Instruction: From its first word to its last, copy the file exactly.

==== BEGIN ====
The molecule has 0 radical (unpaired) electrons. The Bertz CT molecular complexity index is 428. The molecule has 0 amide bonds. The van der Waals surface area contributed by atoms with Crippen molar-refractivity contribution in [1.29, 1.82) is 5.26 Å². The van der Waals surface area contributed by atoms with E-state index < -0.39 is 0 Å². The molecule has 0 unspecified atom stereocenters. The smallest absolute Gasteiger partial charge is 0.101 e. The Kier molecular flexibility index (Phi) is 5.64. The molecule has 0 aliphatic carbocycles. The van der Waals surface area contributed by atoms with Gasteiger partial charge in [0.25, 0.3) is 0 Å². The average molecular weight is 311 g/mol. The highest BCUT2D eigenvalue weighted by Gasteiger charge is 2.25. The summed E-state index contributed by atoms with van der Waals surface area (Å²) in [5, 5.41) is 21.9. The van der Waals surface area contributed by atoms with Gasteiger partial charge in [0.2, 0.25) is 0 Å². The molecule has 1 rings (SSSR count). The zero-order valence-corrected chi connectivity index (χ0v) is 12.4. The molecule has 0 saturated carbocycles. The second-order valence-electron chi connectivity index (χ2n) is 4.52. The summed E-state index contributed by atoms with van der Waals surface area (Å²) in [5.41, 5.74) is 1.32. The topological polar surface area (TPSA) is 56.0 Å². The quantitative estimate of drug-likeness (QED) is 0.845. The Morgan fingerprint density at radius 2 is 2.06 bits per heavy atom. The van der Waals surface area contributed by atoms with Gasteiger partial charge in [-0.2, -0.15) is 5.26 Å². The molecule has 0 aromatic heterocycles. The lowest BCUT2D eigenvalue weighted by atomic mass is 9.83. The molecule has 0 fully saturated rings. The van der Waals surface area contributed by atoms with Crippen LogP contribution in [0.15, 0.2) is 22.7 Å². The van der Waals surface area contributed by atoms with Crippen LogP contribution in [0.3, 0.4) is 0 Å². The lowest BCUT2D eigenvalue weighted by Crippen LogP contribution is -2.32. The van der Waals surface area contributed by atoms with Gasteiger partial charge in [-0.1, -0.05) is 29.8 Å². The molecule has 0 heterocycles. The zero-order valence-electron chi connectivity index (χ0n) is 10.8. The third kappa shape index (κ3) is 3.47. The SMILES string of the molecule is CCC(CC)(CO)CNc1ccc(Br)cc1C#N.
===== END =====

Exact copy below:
The molecule has 0 radical (unpaired) electrons. The Bertz CT molecular complexity index is 428. The molecule has 0 amide bonds. The van der Waals surface area contributed by atoms with Crippen molar-refractivity contribution in [1.29, 1.82) is 5.26 Å². The van der Waals surface area contributed by atoms with E-state index < -0.39 is 0 Å². The molecule has 0 unspecified atom stereocenters. The smallest absolute Gasteiger partial charge is 0.101 e. The Kier molecular flexibility index (Phi) is 5.64. The molecule has 0 aliphatic carbocycles. The van der Waals surface area contributed by atoms with Gasteiger partial charge in [0.25, 0.3) is 0 Å². The average molecular weight is 311 g/mol. The highest BCUT2D eigenvalue weighted by Gasteiger charge is 2.25. The summed E-state index contributed by atoms with van der Waals surface area (Å²) in [5, 5.41) is 21.9. The van der Waals surface area contributed by atoms with Gasteiger partial charge in [0.2, 0.25) is 0 Å². The molecule has 1 rings (SSSR count). The zero-order valence-corrected chi connectivity index (χ0v) is 12.4. The molecule has 0 saturated carbocycles. The second-order valence-electron chi connectivity index (χ2n) is 4.52. The summed E-state index contributed by atoms with van der Waals surface area (Å²) in [5.41, 5.74) is 1.32. The topological polar surface area (TPSA) is 56.0 Å². The quantitative estimate of drug-likeness (QED) is 0.845. The Morgan fingerprint density at radius 2 is 2.06 bits per heavy atom. The van der Waals surface area contributed by atoms with Gasteiger partial charge in [-0.2, -0.15) is 5.26 Å². The molecule has 0 aromatic heterocycles. The lowest BCUT2D eigenvalue weighted by atomic mass is 9.83. The molecule has 0 fully saturated rings. The van der Waals surface area contributed by atoms with Crippen LogP contribution in [0.15, 0.2) is 22.7 Å². The van der Waals surface area contributed by atoms with Crippen LogP contribution in [0.3, 0.4) is 0 Å². The lowest BCUT2D eigenvalue weighted by Crippen LogP contribution is -2.32. The van der Waals surface area contributed by atoms with Gasteiger partial charge in [-0.1, -0.05) is 29.8 Å². The molecule has 0 heterocycles. The zero-order valence-electron chi connectivity index (χ0n) is 10.8. The third kappa shape index (κ3) is 3.47. The SMILES string of the molecule is CCC(CC)(CO)CNc1ccc(Br)cc1C#N.